"Homing What Haunts You: Exploring Poetry, TikTok and Freewriting" is a generative workshop that will re-imagine how we read, write, experience and express poetry. We’ll examine Junie Désil's question "how to write about what you carry but don't know?" from her collection eat salt | gaze at the ocean. We’ll use this as a portal to explore what we carry emotionally, physically, ancestrally and communally when we encounter a blank page or camera. We’ll think about how poets and performance artists Katie Numi Usher, Rajiv Mohabir, Ariana Brown, Dionne Brand, Gaiutra Bahadur, Aracelis Girmay, Etel Adnan and Shivanee Ramlochan frame the things we carry as hauntings in their poetry and TikTok performance videos.
We’ll take directions from poems. We’ll eat something salty and gaze at water while reading poems aloud to each other. We’ll think of poems as shapeshifters that can exist as words, brushstrokes and pixels. We’ll rewrite poems in different shapes and experiment with translating written words into a different medium. Participants will create a TikTok video or leporello book to store their poetry-experiments.
This class will be held in-person at the Abrons Arts Center.
About Nadia Misir
Nadia Misir is a poet who would rather paint than write. Born, raised and still living in South Ozone Park, Queens, she posts more on Instagram than she submits to literary journals. Her writing has been published in Poetry, Kweli, Papercuts, The Margins, No, Dear Mag, and QC Voices. Her creative practice has been supported by fellowships and residencies from the Asian American Writers’ Workshop, Louis Armstrong House Museum, Jamaica Center for Arts and Learning, and Queens College, CUNY’s QCVoices. She has facilitated writing workshops in collaboration with South Asian Feminism(s) Alliance, Queens Memory, Reimagine, Five Boro Story Project and others. She received her BA in English from SUNY Oswego and an MA in American studies from Columbia University. She also holds an MFA in fiction writing from Queens College, CUNY. She is in transit more often than she is at home.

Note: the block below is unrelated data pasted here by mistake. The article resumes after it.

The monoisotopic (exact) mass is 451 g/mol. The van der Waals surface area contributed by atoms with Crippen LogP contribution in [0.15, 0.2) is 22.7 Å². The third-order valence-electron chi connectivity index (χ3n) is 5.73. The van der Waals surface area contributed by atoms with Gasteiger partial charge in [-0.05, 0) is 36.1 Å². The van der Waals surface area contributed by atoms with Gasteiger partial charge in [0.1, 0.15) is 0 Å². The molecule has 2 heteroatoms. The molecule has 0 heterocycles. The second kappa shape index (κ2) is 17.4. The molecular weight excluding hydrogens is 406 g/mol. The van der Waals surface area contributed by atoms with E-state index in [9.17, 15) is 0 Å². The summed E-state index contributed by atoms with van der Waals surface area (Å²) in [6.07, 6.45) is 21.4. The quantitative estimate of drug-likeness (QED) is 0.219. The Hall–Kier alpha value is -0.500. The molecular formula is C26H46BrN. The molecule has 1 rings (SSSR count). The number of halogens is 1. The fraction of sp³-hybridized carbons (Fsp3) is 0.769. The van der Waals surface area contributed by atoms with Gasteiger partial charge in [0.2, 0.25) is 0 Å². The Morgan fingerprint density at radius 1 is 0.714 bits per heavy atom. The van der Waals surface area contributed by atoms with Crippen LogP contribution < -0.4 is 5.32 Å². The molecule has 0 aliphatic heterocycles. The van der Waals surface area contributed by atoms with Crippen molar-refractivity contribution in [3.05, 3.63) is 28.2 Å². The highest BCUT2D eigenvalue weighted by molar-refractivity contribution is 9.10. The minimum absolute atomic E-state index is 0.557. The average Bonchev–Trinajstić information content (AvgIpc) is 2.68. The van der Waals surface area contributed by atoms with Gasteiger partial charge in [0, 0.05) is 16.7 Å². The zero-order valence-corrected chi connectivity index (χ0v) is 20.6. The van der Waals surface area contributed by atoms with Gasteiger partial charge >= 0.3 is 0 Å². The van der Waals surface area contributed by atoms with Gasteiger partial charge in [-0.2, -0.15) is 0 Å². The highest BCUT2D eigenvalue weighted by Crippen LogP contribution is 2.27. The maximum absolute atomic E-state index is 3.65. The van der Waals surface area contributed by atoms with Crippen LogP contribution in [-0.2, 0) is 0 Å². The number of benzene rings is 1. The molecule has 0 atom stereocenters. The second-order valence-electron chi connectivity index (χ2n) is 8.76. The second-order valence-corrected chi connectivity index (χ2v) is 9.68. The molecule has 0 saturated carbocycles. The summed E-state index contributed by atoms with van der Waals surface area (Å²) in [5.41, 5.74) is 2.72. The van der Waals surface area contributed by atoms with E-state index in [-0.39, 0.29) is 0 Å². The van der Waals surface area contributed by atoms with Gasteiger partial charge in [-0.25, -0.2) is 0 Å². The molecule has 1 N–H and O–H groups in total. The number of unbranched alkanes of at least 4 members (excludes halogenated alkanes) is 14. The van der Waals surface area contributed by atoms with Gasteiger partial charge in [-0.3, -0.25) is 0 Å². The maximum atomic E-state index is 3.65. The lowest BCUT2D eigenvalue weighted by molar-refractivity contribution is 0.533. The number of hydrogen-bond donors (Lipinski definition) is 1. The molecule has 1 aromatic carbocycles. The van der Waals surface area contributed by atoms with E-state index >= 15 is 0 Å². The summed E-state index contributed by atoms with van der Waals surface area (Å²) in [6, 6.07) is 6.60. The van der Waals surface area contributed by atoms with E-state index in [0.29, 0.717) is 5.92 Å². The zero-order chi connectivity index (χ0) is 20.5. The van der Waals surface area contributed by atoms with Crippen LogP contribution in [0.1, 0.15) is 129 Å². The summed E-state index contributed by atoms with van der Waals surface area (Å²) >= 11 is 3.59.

This class is curated in partnership with The School of Making Thinking.